Step 1: Find out if the public library lends out Kindle books. You can either check the library’s website or use OverDrive to verify that they do. To use the latter, go to your web browser and type “search.overdrive.com.”

Step 2: If the library lends out Kindle ebooks, go to their website and search for the title that you’re interested in borrowing.

Step 3: After you have found the book that you want, sign into your Amazon account once you get to the checkout portion. From here, select the device or Kindle app that you want to send the borrowed ebook to.

Step 4: If using a Kindle, connect it online via WiFi. You should receive the book automatically if the Kindle’s Whispersync functionality is activated. If not you will need to manually sync your Kindle. To do that, go to your Kindle menu and tap the Quick Actions tab (it looks like a gear). This will bring out another submenu.

Tap “Sync My Kindle.” You should get your borrowed ebook after that.

Borrowing through the Kindle Owners’ Lending Library

Fast, free shipping and the ability to watch shows typically come to mind first when folks think about the benefits of Amazon Prime membership. For Kindle owners, however, the service also provides access to a plethora of more than 800,000 ebooks via its lending library.

The Amazon Prime membership requirement is definitely a limiting factor for Amazon’s lending library program given how it requires a paid subscription. One advantage of the Kindle Owners’ Lending Library compared to borrowing from a friend or the library, however, is that you aren’t as hamstrung by limits as far as selection goes. Once all the copies of a library’s ebooks are lent out, for example, you can’t borrow them until they are returned. With the Kindle Owners program, you also don’t have to deal with time limits for borrowed books, such as the 14-day period for titles borrowed from other Kindle owners or due dates for borrowed titles like you do with a traditional library. Books borrowed through the program also can be shared across your multiple Kindle devices. Just keep in mind that you can only borrow one book at a time.

Here’s a step-by-step guide for bookworms who want to check out any of the titles included in the service.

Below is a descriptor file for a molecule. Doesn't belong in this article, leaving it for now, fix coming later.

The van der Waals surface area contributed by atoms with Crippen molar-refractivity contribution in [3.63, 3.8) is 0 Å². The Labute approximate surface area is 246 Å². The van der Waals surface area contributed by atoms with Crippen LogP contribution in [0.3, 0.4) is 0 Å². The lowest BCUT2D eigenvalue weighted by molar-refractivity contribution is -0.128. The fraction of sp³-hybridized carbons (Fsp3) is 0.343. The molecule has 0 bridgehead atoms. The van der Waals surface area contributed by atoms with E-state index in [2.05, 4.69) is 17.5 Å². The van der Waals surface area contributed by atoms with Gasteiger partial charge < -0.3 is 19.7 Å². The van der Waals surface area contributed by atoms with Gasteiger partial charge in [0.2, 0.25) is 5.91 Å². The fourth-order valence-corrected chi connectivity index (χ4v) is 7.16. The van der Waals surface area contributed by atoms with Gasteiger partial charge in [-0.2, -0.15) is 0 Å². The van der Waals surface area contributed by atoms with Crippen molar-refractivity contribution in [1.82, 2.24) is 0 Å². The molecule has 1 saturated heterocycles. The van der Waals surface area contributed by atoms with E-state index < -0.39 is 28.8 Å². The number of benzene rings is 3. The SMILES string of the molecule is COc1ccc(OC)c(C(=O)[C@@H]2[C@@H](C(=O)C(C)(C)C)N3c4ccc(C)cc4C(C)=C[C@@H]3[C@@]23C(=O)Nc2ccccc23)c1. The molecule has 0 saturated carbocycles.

Step 1: Go to the Kindle Store from your Kindle device. From there, tap the menu icon, which is denoted by a vertical ellipsis as of the writing of this tutorial.

Step 2: In the menu, tap on “Kindle Owners’ Lending Library.” This will open up another screen where you can search for titles that you’re interested in checking out. You should see various categories such as Children’s eBooks, History, and Nonfiction. Otherwise, you can also tap the “All Kindle eBooks” category. Note that the available selection can change with each month.

Step 3: Once you’ve found the book you want, tap it to bring up a couple of options. One option is to buy the book outright but you’ll notice another button that says “Borrow for Free.” Pick that one and that’s pretty much it.

Once you regularly start using the service and have a book checked out, tapping the “Borrow for Free” button will bring up a menu option for returning your current book. Borrowed ebooks also get automatically returned if you cancel your Amazon Prime membership. On the plus side, any notes, bookmarks or highlights that you make on the borrowed book will be saved to your Amazon account, allowing you to see them again should you ever decide to borrow or buy the book in the future.

Returning an ebook to the Kindle Owners’ Lending Library is just as easy:

Step 1: To return an ebook, go to your browser and type “amazon.com/mycd” in order to bring up the “Manage Your Content and Devices” section of your account.

Step 2: Under the “Your Content” tab, you should see a list of titles that you have. Next to the title you want to return, click on the box under the “Select” column. Once it’s checked, click on the “Actions” tab right next to it, which is denoted by an ellipsis symbol.

Step 3: Clicking on the Actions tab will bring up a new pop-up menu box that lists various options. One of them will be “Return book.” Just click on “Return book” and it will return the current title you’ve borrowed, freeing you up to borrow another book in its place.

And there you go, the various ways to borrow books via your Kindle device or the Kindle app.

Jason Hidalgo is About.com’s Portable Electronics expert. Yes, he is easily amused. Follow him on Twitter @jasonhidalgo and be amused, too.